I arrived in DC late at night and stopped long before Capitol Hill where I eventually headed, picking the first Motel 6 I came across. I was exhausted and afraid of getting into an accident, so I just exited the freeway as soon as I had a chance. Not to mention that I absolutely could not afford staying in the Capitol Hill district, or any place reputable for that matter.
I entered the tiny hotel room and crashed on the bed without taking my clothes or shoes off. The lighting in the room was dim, with no overhead lighting, and one of the two nightstand lamps not working. To my surprise, I found myself unable to fall asleep. I was exhausted, my eyes burned and I couldn’t keep them open, but I was not out.
Begrudgingly, I picked myself up and made an effort to remove my clothes. Shoes had to go first. There is no pain quite like wearing cheap ‘vegan leather’ shoes with the rubber soles for over 12 hours. When I dragged my socks off, I realized that I had liquid-filled blisters and imprints of stitches and patterns from both my shoes and socks, sketched on my feet with the transferred black paint that came off the cheap shoe material, mixed with a day’s worth of sweat.
My feet didn’t really smell. They were just swollen and in pain. No way I could possibly wear these ridiculous shoes tomorrow, as I had to spend a whole day walking miles and miles of DC pavement and hallways.
Somehow miles in DC feel longer. I thought about it when filling the tub and soaking my exhausted body in nearly boiling water. At least one blessing for the day – DC does not run out of hot water.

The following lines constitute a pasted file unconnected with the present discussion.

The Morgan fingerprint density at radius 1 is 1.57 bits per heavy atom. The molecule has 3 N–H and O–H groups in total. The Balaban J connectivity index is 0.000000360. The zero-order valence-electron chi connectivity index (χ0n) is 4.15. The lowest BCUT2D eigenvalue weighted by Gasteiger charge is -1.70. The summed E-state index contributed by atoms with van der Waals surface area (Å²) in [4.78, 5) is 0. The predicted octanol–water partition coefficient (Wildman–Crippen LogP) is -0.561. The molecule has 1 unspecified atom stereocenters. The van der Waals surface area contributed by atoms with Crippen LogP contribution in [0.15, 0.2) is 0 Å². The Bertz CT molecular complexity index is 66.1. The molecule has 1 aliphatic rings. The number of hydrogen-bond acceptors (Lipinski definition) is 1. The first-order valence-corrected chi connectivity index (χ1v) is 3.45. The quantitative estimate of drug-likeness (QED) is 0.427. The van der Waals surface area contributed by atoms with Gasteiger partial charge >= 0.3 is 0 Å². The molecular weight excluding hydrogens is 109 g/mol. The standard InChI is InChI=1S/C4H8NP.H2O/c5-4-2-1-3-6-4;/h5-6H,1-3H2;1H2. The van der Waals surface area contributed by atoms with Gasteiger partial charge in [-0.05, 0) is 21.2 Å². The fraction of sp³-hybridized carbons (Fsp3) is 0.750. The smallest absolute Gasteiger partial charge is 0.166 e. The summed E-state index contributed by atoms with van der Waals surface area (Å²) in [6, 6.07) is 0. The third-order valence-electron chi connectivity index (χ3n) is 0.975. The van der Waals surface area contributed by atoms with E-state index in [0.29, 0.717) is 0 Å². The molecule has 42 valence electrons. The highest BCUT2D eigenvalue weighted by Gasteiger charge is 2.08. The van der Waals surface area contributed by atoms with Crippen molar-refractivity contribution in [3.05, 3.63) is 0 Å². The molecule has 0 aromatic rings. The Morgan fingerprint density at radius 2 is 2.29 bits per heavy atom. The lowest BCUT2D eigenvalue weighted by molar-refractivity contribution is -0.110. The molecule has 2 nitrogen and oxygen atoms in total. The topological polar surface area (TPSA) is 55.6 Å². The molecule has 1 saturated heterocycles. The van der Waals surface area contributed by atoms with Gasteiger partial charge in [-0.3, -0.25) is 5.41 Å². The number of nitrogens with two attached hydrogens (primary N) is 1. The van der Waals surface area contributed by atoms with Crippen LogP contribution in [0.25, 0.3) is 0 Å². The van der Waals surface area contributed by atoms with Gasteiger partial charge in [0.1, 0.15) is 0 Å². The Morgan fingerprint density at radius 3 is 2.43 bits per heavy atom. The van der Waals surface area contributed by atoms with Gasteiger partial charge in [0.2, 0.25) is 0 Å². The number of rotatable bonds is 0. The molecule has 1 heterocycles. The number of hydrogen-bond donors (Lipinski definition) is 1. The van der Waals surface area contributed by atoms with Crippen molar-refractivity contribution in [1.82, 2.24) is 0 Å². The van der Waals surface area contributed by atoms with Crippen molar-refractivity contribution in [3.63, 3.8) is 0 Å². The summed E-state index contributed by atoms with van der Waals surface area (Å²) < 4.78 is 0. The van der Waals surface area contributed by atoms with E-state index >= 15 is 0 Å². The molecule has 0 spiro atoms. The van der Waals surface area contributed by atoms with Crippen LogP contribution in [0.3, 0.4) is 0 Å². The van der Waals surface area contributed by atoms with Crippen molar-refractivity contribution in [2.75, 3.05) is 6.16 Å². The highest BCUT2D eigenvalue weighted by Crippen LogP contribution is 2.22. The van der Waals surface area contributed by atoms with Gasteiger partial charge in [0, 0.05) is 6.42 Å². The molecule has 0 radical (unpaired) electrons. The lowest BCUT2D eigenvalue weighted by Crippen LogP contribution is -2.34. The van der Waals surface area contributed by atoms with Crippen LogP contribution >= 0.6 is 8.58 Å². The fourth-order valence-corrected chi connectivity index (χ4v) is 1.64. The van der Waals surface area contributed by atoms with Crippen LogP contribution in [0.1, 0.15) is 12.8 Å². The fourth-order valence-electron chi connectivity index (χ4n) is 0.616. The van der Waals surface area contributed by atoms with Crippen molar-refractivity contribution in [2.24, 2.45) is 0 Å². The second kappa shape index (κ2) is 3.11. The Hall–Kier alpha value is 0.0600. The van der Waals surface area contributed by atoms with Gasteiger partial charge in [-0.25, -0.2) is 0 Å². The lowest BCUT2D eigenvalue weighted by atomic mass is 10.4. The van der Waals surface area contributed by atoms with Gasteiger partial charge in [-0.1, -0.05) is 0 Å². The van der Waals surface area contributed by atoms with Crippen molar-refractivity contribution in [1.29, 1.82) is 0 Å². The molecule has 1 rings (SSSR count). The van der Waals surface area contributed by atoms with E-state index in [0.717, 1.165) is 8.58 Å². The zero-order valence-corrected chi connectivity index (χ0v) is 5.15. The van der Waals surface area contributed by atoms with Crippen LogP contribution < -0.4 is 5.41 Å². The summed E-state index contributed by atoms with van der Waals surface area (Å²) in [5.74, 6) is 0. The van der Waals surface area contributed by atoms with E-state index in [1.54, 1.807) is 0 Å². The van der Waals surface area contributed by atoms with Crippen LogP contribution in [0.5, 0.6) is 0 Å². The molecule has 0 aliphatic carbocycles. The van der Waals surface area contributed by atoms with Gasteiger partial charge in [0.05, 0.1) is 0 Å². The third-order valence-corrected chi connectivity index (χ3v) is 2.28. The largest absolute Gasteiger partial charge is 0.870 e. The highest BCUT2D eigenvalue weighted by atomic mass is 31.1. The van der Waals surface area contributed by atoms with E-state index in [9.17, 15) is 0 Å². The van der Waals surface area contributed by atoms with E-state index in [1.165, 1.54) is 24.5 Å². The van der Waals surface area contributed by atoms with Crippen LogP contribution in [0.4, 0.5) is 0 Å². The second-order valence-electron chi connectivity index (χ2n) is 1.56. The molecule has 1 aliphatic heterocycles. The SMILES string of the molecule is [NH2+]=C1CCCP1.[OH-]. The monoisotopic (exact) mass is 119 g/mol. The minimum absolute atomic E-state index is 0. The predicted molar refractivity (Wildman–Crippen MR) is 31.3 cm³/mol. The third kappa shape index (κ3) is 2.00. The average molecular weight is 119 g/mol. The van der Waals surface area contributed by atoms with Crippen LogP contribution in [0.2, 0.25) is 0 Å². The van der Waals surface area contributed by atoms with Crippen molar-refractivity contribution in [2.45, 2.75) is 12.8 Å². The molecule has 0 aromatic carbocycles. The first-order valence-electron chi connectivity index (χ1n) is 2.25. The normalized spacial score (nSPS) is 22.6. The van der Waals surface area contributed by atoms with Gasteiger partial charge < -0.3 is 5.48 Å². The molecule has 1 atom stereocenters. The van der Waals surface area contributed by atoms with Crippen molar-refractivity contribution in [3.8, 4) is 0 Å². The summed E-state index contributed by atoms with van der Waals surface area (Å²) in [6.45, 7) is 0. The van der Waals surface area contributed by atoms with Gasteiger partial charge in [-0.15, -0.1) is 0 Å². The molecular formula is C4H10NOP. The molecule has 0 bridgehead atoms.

I was also thinking about why I decided to drive 11 hours straight from Nicole’s house in the Appalachian Mountains all the way to the Capitol City. I guess subconsciously I knew the answer, but articulating it to myself made it seem like a frivolous whim, an emotional throw, rather than a practical step.
The tile in the bathroom was covered in rich steam, so was the small mirror above the sink. It was a good thing that I couldn’t see my own face. Standing there, naked and exposed, in every sense of these words, I couldn’t face what I was about to do.
“I want him to pay for this”, Quietly whispered Nicole after a long awkward pause. “I want justice, but not the kind of justice that the court can provide. I want real retribution.”
I knew exactly what she meant. I always thought that the word ‘justice’ was tainted by the ignorance and narrow-sighted formal justice system, with all it’s prosecutors, judges, courthouses and taxpayer-funded meals for the bastards who eventually end up in the prison. I knew based on my own experience, that in the court of law, justice is not equal retribution.